Rambus CMO Jerome Nadel recently participated in an Internet of Things World panel about aligning corporate and startup strategies. As Nadel notes, the key to achieving successful synergy between the two requires a nuanced understanding of how established corporations and nascent startups differ.
“We need to ask ourselves: how do large companies think as opposed to small startups? For example, veteran corporations tend to focus on platform or system plays within a three to five year strategy cycle,” he explained. “In contrast, startups are far more passionate about niche point solutions that often deal with specific consumer-facing scenarios.”
Rambus’ strategy, says Nadel, straddles a fine line between the two, with the company focused on bringing the true value of semiconductors closer to the consumer in a strategic manner.
“We have three primary divisions: Memory, Security and Emerging Solutions (Rambus Labs), the latter of which serves as an active incubator for the next generation of semiconductor technology,” he continued. “One of the Internet of Things (IoT) projects Labs is currently working on involves lensless smart sensors (LSS), which will help enable the next-generation of low-power sensing for consumers. At one millimeter thin, these thermal and visible light sensors are small enough to integrate directly into existing devices and applications, including digital eyewear, smart homes, VR and AR, as well as automotive.”
To develop and explore potential use cases for LSS, says Nadel, Rambus collaborated with design firms IXDS and frog in the context of the company’s Partners-in-Open-Development (POD) program.
“We asked them to prototype a number of minimum viable products around LSS in specific, clearly defined verticals. Tapping into a design-based, contrarian start-up mindset helped us open up and achieve a viable ‘Blue Ocean Strategy’ critical for a very competitive IoT marketplace,” he explained. “This illustrates the value of adopting a hybrid approach to marketing, one that tactfully blends logic and long-term strategy with passion and an immediate, forward-facing consumer mentality.”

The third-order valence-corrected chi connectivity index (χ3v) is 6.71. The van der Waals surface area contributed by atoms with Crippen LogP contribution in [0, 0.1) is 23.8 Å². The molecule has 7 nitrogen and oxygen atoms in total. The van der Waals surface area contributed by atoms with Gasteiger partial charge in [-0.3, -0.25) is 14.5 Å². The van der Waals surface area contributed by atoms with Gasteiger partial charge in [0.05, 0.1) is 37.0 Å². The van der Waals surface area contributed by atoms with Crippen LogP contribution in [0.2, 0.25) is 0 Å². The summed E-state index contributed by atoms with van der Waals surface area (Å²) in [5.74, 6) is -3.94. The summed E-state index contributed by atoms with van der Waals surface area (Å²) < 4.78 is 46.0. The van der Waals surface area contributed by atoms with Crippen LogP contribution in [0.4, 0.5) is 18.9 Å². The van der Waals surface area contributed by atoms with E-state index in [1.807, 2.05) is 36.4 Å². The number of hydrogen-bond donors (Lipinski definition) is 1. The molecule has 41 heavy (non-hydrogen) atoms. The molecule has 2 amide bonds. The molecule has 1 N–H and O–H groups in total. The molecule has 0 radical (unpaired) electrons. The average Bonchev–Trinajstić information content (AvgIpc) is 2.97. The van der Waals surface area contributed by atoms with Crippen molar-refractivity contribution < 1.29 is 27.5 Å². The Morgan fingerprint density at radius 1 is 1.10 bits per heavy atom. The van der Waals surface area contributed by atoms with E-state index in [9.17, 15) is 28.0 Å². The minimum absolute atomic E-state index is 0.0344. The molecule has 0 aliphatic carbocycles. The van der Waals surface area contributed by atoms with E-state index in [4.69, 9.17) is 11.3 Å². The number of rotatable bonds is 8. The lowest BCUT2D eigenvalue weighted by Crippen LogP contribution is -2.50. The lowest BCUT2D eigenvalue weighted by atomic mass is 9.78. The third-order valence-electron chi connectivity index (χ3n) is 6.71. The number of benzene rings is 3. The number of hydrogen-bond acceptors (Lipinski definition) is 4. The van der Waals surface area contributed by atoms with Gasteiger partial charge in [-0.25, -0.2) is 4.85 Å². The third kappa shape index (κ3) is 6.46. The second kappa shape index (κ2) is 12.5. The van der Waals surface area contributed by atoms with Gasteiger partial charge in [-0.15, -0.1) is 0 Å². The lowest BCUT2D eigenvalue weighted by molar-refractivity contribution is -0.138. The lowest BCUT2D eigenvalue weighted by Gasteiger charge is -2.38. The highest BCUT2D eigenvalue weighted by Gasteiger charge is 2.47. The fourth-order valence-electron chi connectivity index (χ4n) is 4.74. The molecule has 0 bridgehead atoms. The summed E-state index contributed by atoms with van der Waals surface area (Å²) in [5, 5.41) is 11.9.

In a broader sense, says Nadel, Rambus’ successful collaboration with IXDS and frog shows that technology design and marketing are irrevocably intertwined.
“At Rambus, we take a hands-on approach to product design. Understanding how our customers will use a product plays a direct role in influencing its development,” he added. “It is therefore essential for semiconductor marketing teams to think like designers upstream at the beginning of the creative process, rather than simply focusing on more traditional marketing methods downstream when a product is taped out or finalized. If you are promoting what you helped create, you naturally have a better understanding of the product itself.”